Thousands of people have already died in Syria, and it appears likely that thousands more will die in the weeks and months to come. Bashar Al Assad’s forces show no sign of relenting, and the international community shows no sign of coming to the rescue of the Syrian people. China and Russia have effectively blocked any chance of working through the United Nations. World opinion is horrified, but world leaders are paralyzed. No lack of diplomatic effort has been expended in trying to get Assad to back down; but these efforts have done nothing to stop the bloodshed. It now seems possible that non-diplomatic options—namely, arming the rebels or using Western airpower to weaken the regime, as we did so successfully in Libya—might be the only way to halt the killing. Should the United States act on these options? It is not an easy question, but we think that the case for doing so is starting to look stronger than the case against.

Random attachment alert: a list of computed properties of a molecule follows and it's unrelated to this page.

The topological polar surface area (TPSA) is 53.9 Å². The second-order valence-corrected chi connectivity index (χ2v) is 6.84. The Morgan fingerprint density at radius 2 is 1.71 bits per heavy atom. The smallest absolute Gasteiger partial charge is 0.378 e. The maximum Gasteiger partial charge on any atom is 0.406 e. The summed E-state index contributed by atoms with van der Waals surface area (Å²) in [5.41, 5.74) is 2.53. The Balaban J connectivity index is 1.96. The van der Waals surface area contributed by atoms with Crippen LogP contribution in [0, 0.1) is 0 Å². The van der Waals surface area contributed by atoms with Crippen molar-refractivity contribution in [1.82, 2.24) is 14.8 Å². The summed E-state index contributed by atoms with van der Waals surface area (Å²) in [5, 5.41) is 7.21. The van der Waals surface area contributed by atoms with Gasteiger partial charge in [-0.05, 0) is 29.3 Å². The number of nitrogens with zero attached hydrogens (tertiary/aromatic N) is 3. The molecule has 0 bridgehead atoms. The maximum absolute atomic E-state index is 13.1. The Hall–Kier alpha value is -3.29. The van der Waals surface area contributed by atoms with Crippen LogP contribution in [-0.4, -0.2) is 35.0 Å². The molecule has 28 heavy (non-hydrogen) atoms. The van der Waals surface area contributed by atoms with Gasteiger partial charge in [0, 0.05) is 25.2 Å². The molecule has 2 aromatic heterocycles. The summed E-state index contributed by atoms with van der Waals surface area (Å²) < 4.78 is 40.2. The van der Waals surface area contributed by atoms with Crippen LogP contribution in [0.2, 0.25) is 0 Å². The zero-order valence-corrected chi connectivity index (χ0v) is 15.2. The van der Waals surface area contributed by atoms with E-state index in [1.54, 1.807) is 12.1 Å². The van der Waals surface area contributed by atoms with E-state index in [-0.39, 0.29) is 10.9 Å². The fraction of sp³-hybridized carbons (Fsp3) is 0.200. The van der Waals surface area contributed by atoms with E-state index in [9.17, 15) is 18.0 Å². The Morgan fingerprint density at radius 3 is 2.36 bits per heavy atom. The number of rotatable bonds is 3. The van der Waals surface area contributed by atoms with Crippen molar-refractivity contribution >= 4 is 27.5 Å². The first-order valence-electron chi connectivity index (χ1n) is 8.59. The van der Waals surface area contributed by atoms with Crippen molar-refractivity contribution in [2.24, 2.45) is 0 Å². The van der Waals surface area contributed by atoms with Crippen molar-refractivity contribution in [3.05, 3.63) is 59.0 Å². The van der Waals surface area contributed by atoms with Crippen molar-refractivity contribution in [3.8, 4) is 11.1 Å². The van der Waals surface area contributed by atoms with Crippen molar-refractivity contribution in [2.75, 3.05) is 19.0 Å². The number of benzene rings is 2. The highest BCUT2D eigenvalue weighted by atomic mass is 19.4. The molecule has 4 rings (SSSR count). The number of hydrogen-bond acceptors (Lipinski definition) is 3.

Some of the arguments against arming the rebels or deploying airpower in Syria are of the old, cynical, hard-hearted variety; but plenty of others are sober and worth taking seriously. Perhaps the most important is that we know so little about the rebels whose side we would be taking. What kind of country would they build in Assad’s wake? Would the Sunni majority, once in power, exact revenge against the Alawi minority?The above article will be published in The New Republic Magazine’s issue of March 15th, 2012 and is available as is at tnr.com.Continue reading